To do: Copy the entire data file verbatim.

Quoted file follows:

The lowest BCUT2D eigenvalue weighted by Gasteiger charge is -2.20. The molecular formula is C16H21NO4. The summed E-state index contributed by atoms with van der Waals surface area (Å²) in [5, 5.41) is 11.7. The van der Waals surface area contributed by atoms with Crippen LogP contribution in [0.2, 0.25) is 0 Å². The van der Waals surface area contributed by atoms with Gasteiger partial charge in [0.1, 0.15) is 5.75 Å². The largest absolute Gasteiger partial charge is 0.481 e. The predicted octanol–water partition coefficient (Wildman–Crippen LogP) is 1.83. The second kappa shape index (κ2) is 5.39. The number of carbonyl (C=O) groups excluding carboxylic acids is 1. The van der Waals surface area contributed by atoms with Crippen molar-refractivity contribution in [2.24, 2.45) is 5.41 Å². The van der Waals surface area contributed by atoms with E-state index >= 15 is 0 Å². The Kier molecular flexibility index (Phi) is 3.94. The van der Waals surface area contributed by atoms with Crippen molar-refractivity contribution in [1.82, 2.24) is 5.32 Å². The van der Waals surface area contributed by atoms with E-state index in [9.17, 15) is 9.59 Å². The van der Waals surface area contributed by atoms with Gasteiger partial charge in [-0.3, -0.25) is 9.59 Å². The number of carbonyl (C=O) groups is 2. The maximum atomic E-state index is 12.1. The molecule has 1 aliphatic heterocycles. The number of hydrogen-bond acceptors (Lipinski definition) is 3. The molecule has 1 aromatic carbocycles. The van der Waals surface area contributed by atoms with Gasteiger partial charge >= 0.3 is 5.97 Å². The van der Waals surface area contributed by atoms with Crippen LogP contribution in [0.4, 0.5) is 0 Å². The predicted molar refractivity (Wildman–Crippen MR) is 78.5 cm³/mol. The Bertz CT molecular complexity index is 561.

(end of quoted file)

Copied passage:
The lowest BCUT2D eigenvalue weighted by Gasteiger charge is -2.20. The molecular formula is C16H21NO4. The summed E-state index contributed by atoms with van der Waals surface area (Å²) in [5, 5.41) is 11.7. The van der Waals surface area contributed by atoms with Crippen LogP contribution in [0.2, 0.25) is 0 Å². The van der Waals surface area contributed by atoms with Gasteiger partial charge in [0.1, 0.15) is 5.75 Å². The largest absolute Gasteiger partial charge is 0.481 e. The predicted octanol–water partition coefficient (Wildman–Crippen LogP) is 1.83. The second kappa shape index (κ2) is 5.39. The number of carbonyl (C=O) groups excluding carboxylic acids is 1. The van der Waals surface area contributed by atoms with Crippen molar-refractivity contribution in [2.24, 2.45) is 5.41 Å². The van der Waals surface area contributed by atoms with E-state index >= 15 is 0 Å². The Kier molecular flexibility index (Phi) is 3.94. The van der Waals surface area contributed by atoms with Crippen molar-refractivity contribution in [1.82, 2.24) is 5.32 Å². The van der Waals surface area contributed by atoms with E-state index in [9.17, 15) is 9.59 Å². The van der Waals surface area contributed by atoms with Gasteiger partial charge in [-0.3, -0.25) is 9.59 Å². The number of carbonyl (C=O) groups is 2. The maximum atomic E-state index is 12.1. The molecule has 1 aliphatic heterocycles. The number of hydrogen-bond acceptors (Lipinski definition) is 3. The molecule has 1 aromatic carbocycles. The van der Waals surface area contributed by atoms with Gasteiger partial charge >= 0.3 is 5.97 Å². The van der Waals surface area contributed by atoms with Crippen LogP contribution in [0.4, 0.5) is 0 Å². The predicted molar refractivity (Wildman–Crippen MR) is 78.5 cm³/mol. The Bertz CT molecular complexity index is 561.